Rask Was Lights-Out This Season

It’s no surprise that Rask was named a Vezina finalist this season. In 41 games this season, he posted a record of 26-8-6 and held a 2.12 goals against average and 0.929 save percentage. Those are his best numbers by far since he won the Vezina back in 2014. They were also good for the best GAA in the league and the second-best SV%. At 33 years old, all of these are quite impressive feats.

The Stats Aren’t Wrong

There’s still a lot of “Tuukka haters” out there, despite there really being no evidence for them to support their claims. So, I know there’s plenty of people out there who will argue that the only reason Tuukka’s stats were as good as they were this season was that the team was outstanding. But, that is far from the truth. Rask kept the Bruins in a lot of games this season when they weren’t at their best. There were some you could even say he stole. He also made some truly jaw-dropping saves this season. I’m sure everybody remembers the awe-inspiring blocker save from the video above.

Rask, Hellebuyck Both Deserving

Not only is Tuukka more than deserving of the nomination, but he deserves to take home the trophy this season. He has the best stats of all the finalists, and typically that’s the goalie who goes home with the hardware, even though it shouldn’t always be that way. Plus, as I said above, stats aside, Rask truly was an incredible goalie this season. He was easily one of the best, and arguably the best, goalie in the league.

But, fellow finalist Connor Hellebuyck was also incredible and deserving of the award. He stole numerous games for the Jets this year, who did not have great defense. His stats were also outstanding considering who he had playing in front of him and the number of games he played. Frankly, he’s really the only reason the Jets were able to squeak into the playoffs under the new format. 

Vasilevskiy is the reigning Vezina winner, but he shouldn’t be much of a threat this season. His numbers were about average, yet he was playing on a superteam. That’s not good, and so frankly, he didn’t deserve the nomination. I don’t see any scenario in which he beats Rask or Hellebuyck for the trophy this season.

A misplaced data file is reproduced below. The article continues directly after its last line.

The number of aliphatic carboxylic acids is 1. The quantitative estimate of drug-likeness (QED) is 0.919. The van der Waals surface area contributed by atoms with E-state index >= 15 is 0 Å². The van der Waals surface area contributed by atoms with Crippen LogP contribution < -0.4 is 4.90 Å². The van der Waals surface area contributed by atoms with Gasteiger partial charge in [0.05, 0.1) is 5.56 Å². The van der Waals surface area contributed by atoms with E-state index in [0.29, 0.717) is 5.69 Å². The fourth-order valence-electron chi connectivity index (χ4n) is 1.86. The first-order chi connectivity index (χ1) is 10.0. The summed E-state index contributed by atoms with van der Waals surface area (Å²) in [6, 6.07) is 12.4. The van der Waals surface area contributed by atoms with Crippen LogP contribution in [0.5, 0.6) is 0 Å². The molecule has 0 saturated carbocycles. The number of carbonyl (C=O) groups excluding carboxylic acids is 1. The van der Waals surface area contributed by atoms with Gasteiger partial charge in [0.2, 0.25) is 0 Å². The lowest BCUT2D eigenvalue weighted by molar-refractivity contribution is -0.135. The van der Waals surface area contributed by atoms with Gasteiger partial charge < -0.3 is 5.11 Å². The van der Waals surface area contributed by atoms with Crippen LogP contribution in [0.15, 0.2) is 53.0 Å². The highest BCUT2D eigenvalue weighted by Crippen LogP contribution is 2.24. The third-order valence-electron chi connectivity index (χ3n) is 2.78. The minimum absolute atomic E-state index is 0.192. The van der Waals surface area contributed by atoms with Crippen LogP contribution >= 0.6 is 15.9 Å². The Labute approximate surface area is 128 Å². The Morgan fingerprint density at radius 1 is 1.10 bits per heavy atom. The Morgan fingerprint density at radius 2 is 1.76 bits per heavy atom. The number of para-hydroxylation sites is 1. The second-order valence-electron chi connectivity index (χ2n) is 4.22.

Hellebuyck and Rask were the best two goalies in the league in my opinion, and I think we’ll find the GMs agree. But, we’ll have to wait until the Conference Finals to see which order they come in at. Both are more than deserving of the award, and it’s far from surprising to see them both as finalists. It’s hard to say who’ll take it home, but I think I speak for all of us here at BNG when I say we hope it’s Tuukka. Thankfully, if history is any indication, it’s likely that it will be.

Check out the new Black N’ Gold Hockey Podcast episode 185 that we recorded below on 7-12-20! You can find our show on many worldwide platforms such as Apple Podcasts, Google Podcasts, iHeart Radio, Spotify, SoundCloud, and Stitcher!

Please subscribe to our new Black N’ Gold Hockey YouTube channel! We’d really appreciate the continued support. Click HERE for exciting Black N’ Gold online content!

Boston Bruins vs. Philadelphia Flyers – An Underrated Rivalry

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Boston Bruins’ Charlie Coyle shields the puck from Philadelphia Flyers’ Connor Bunnaman. PHOTO CREDITS: (nbcsports.com)

By: Max Mainville | Check me out on Twitter @tkdmaxbjj

As one of the first franchises in the National Hockey League, the Boston Bruins have had their fair share of time to stir the pot with essentially every other team. Typically, when the word “rivalry” combines with the name “Boston Bruins”, the other five Original Six teams come to mind. The rivalry with the Montreal Canadiens, as fellow Black n’ Gold Hockey Podcast writer Joe Chrzanowski wrote about in a recent article, is widely regarded as the greatest rivalry in the history of the NHL.

As well, rivalries with the Toronto Maple Leafs, New York Rangers, Chicago Blackhawks, and even the Detroit Red Wings are fairly well-known. These teams are rivals with the Bruins more-so because of the fact they were the only teams in the league at the time and played each other in high-stakes games often, thus creating hatred for one another on the ice.

However, in the 1967-68 season, the National Hockey League introduced six new organizations to the league – the California Seals, Los Angeles Kings, Minnesota North Stars, Pittsburgh Penguins, St. Louis Blues, and the Philadelphia Flyers, bringing the size of the league to twelve teams instead of six. With more competition and more opponents, winning a Stanley Cup became even more challenging and opened the door for more rivalries.

As an expansion team, the Philadelphia Flyers had losing records in each of their first five seasons, making the postseason three times and losing in the quarter-finals each time – twice to the St. Louis Blues and once to the Chicago Blackhawks. It wasn’t until the 1972-73 season where the Flyers, led by captain Bobby Clarke, finished with a winning record of 37-30-11. Philly knocked out the Minnesota North Stars in six games but fell short in five games to the Montreal Canadiens in the next round.

In the very next season, the Bobby Clarke scored a team-leading 87 points to help lead the Flyers to a 50-16-12 record and the 1st place position in the NHL West Division. After sweeping the Atlanta Flames in the opening round and bouncing the New York Rangers in seven games, the Flyers were in the Stanley Cup Finals for the first time in franchise history – against the powerhouse Boston Bruins.